4. Will the learning design be intradisciplinary, cross-disciplinary, multidisciplinary, interdisciplinary or transdisciplinary?(1)

Further Considerations

1. Pedagogic vision

Is there a clearly articulated and understood shared vision for what the learning will look like in the community? Is this vision a reshaping/rewording of existing models or is it genuinely a new paradigm? Is there a strategic vision for pedagogic growth in the community? If so, what is it?

2. Workforce capacity

Does the workforce have the capacity and ability to implement a new paradigm? If not, is there an ongoing strategy for growth and development?

3. Team capacity

Is there a guiding coalition with the capacity to steer change? Will there be consistent experience of a new paradigm or will that be dependent on who is responsible for the learning? Can you identify a team that is well-aligned with the direction and capable of working in and as a team?

4. Learning ecosystem and resourcing

Is there a defined learning ecosystem? Does the community have the resources to make some fundamental shifts in the way the community learns?

5. Stages of learner capacity

Is it possible to identify and define where different people are on a journey towards independent and interdependent learning? How will the community cater for people at different stages of independence and interdependence? What is the place of learner agency?

6. Progression: mastery or other determinants?

How might mastery be handled in a new paradigm? Will the changemakers be able to make a direct and positive impact with their ideas?

7. External constraints or opportunities

Does the community exist within a system that will impose external constraints and mandated parameters? If so, how might the community explore avenues for creativity within those parameters? How might this vary from stage/age to stage/age? Would the community want to operate both within and outside external parameters for different groups? If so, what might this look like?

8. The place of content and direct instruction

Has the community a common view on the place of content? Is there (or does there need to be) any notion of core content or concepts that need to be covered? How will people access information? What is the place of direct instruction? Is there community-wide consensus on this?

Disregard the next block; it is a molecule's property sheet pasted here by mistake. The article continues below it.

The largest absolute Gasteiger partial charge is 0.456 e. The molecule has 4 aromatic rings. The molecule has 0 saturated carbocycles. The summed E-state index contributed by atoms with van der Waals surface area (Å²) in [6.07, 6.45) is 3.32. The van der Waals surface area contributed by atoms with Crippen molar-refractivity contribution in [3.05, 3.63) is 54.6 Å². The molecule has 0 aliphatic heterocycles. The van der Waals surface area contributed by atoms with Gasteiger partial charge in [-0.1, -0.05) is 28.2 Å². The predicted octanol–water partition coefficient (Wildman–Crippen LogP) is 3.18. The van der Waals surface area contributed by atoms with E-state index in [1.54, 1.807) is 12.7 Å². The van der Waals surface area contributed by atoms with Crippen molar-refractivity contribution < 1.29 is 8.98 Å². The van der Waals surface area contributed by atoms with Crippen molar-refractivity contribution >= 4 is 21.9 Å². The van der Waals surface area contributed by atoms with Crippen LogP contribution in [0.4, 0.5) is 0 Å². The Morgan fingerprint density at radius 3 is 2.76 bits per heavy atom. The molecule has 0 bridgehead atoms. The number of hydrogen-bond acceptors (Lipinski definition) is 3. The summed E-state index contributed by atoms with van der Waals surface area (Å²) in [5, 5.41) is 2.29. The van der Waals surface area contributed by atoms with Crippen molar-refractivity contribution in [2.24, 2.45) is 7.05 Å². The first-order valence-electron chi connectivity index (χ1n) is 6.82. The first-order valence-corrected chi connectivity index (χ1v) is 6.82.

9. Relative freedoms

Does the community have freedom to develop learning experiences from outside the jurisdiction of any external body? If so, will the community move all learning programmes to the same level of independence?

Why the complexity?

The creation of a design for learning and/or the creation of learning experiences is not something that most teachers have had experience or training in. As well, as just outlined, there are also multiple philosophical questions connected to the process.

Apart from this, the process of bringing potentially disparate components together in a new framework in order to form one cohesive framework for learning, will be very time consuming and will most likely require perpetual focus, adjustments and evaluation.

Traditional Lesson Programming vs Designing Learning Experiences: an overview

The key difference in approaches relates to a shift from programming lessons to designing learning. The argument for the ‘programmed’ approach to learning rests on a viewpoint that suggests there is a body of content (knowledge) that must be conveyed and absorbed for a person to function effectively in a community. The opposing perspective would suggest that this often-labelled ‘spoon fed’ approach has little effective long term impact.

Typically, teacher training courses will provide a grounding in programming lessons where an individual teacher will merge multiple demands into one programme. In many instances, such programmes are submitted to a supervisor who will assess whether the mandated curriculum, content and indicative times have been adequately met. A common complaint heard in many countries is that of the overcrowded curriculum - too many competing subjects, perspectives, priorities to be merged into one cohesive programme.

The following table outlines the key aspects of two ways of viewing the learning process:

(table credit: Stephen Harris)

(table credit: Stephen Harris)

A Different Process

Learning design and delivery based around the concept of learning experiences is an aspect of a new paradigm for learning that requires high levels of Toffler's learning, unlearning and relearning for adults - both teachers and parents alike. It is not that content and knowledge becomes discarded, rather the process for learning applies a version of design thinking geared towards education.

(table credit: Stephen Harris)

(table credit: Stephen Harris)

How the process of designing for learning works conceptually

The process starts with often competing concepts (as illustrated below)

  1. The learners with their diverse passions, experiences and needs; 
  2. Transdisciplinary thinking: with the goal of enabling self-determined learning and weaving multiple areas into one learning game-board;
  3. A collaborative learning experience creation process, using empathy-initiated insight and design thinking processes
  4. Any externally mandated requirements such as indicative time and national curriculum.

Design: Starting Point